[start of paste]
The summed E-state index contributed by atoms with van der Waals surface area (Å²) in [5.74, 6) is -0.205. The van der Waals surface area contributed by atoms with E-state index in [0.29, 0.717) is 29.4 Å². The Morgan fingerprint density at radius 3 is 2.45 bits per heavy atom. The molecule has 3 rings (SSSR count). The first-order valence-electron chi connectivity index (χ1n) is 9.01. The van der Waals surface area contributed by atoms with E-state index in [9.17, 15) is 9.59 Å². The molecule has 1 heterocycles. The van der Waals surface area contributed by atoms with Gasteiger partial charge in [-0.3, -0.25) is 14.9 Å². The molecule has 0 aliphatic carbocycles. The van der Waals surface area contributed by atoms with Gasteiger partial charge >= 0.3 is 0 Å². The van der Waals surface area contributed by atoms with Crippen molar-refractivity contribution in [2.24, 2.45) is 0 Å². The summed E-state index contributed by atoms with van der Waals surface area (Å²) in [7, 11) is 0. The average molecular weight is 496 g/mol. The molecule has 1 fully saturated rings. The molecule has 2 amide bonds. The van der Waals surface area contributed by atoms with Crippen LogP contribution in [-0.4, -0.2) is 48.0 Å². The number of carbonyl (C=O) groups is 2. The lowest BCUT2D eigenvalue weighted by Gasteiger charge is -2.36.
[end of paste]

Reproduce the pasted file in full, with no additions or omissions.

The summed E-state index contributed by atoms with van der Waals surface area (Å²) in [5.74, 6) is -0.205. The van der Waals surface area contributed by atoms with E-state index in [0.29, 0.717) is 29.4 Å². The Morgan fingerprint density at radius 3 is 2.45 bits per heavy atom. The molecule has 3 rings (SSSR count). The first-order valence-electron chi connectivity index (χ1n) is 9.01. The van der Waals surface area contributed by atoms with E-state index in [9.17, 15) is 9.59 Å². The molecule has 1 heterocycles. The van der Waals surface area contributed by atoms with Gasteiger partial charge in [-0.3, -0.25) is 14.9 Å². The molecule has 0 aliphatic carbocycles. The van der Waals surface area contributed by atoms with Gasteiger partial charge >= 0.3 is 0 Å². The van der Waals surface area contributed by atoms with Crippen molar-refractivity contribution in [2.24, 2.45) is 0 Å². The summed E-state index contributed by atoms with van der Waals surface area (Å²) in [7, 11) is 0. The average molecular weight is 496 g/mol. The molecule has 1 fully saturated rings. The molecule has 2 amide bonds. The van der Waals surface area contributed by atoms with Crippen LogP contribution in [-0.4, -0.2) is 48.0 Å². The number of carbonyl (C=O) groups is 2. The lowest BCUT2D eigenvalue weighted by Gasteiger charge is -2.36.